A couple of recent additions to the collection shed some light on the very early and very late years of Jaco Pastorius’ career.
In 1974 Jaco was just breaking through. He’d been touring with R&B/Funk bands for a few years but was an unknown outside south Florida. He’d known Pat Metheny for a few years, and together the two landed a gig with free-jazz keyboardist Paul Bley. They made a record with Bley as leader and drummer Bruce Ditmas, though most sites (including iTunes) now reference this as a Jaco Pastorius record. Jaco was released in 1974 and is pure free jazz. Some of the songs end abruptly, as if someone just stopped recording the band in mid-jam. The playing is mostly unfocused and at times requires some real effort, but that effort is rewarded. Jaco plays without so many of the cliches that would come to overwhelm his late career, and Metheny seems to be getting his John McLaughlin on. The promise the two of them held at this stage of their careers is clearly evident. The track below is one of the more focused and structured, “Donkey”:
It’s unclear how much impact this record would have on Jaco’s future success. Certainly this record wasn’t as influential as his playing on Metheny’s debut, Bright Size Life in 1975 or his own solo debut a year later.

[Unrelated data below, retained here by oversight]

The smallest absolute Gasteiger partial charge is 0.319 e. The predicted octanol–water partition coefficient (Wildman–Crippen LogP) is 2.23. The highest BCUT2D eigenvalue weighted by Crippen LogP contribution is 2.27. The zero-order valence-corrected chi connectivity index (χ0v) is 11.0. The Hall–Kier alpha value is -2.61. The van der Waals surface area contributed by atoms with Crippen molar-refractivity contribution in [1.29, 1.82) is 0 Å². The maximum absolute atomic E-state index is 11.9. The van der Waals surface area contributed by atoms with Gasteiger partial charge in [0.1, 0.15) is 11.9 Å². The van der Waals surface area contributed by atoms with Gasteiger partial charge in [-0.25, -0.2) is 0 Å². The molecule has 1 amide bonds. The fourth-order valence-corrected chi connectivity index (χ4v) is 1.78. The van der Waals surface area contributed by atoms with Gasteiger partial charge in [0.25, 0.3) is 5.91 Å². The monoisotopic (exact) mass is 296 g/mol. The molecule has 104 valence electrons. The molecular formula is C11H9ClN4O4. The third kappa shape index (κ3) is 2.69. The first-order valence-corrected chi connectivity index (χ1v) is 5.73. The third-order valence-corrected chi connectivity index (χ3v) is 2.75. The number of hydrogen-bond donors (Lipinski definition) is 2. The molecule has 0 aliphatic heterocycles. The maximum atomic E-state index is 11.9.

Fast forward ten years, and Jaco’s career is essentially over. He’d burned bridges throughout the music business, and the help he needed was more than any friend or colleague could have given. After a brief stint in the mental ward at Bellevue, Jaco spent some time in San Francisco with his friend Brian Melvin. During the time he was with Melvin he recorded material for four albums, one of which was titled Standards Zone. The title is honest, as the album features a trio of Jaco, Melvin on drums and Jon Davis running through tunes by Coltrane, Miles (an interesting, uptempo “So What”) and Horace Silver, among others. Much of the playing is boring and cliched. I couldn’t find much information on Melvin or Davis other than their brief association with Jaco, but they are solid players who have some interesting passages. Jaco dips into his bag of riffs regularly, and fans of Weather Report will recognize much of what he plays. Most of what is original is not up to his previously high standards, but the entire trio’s performance on the track below, “Fire Water”, is exciting and fun. To me, the funk of this Buster Williams composition is much more suited to Jaco’s style, and it’s the only track besides “So What” that he really rips on.
That Jaco’s playing with Bley was exciting and promising is no surprise. At that time he was an undiscovered genius, as yet untouched by the diseases that would later haunt him. That his playing with Melvin is still strong only makes it that much sadder that those same diseases would soon claim his life.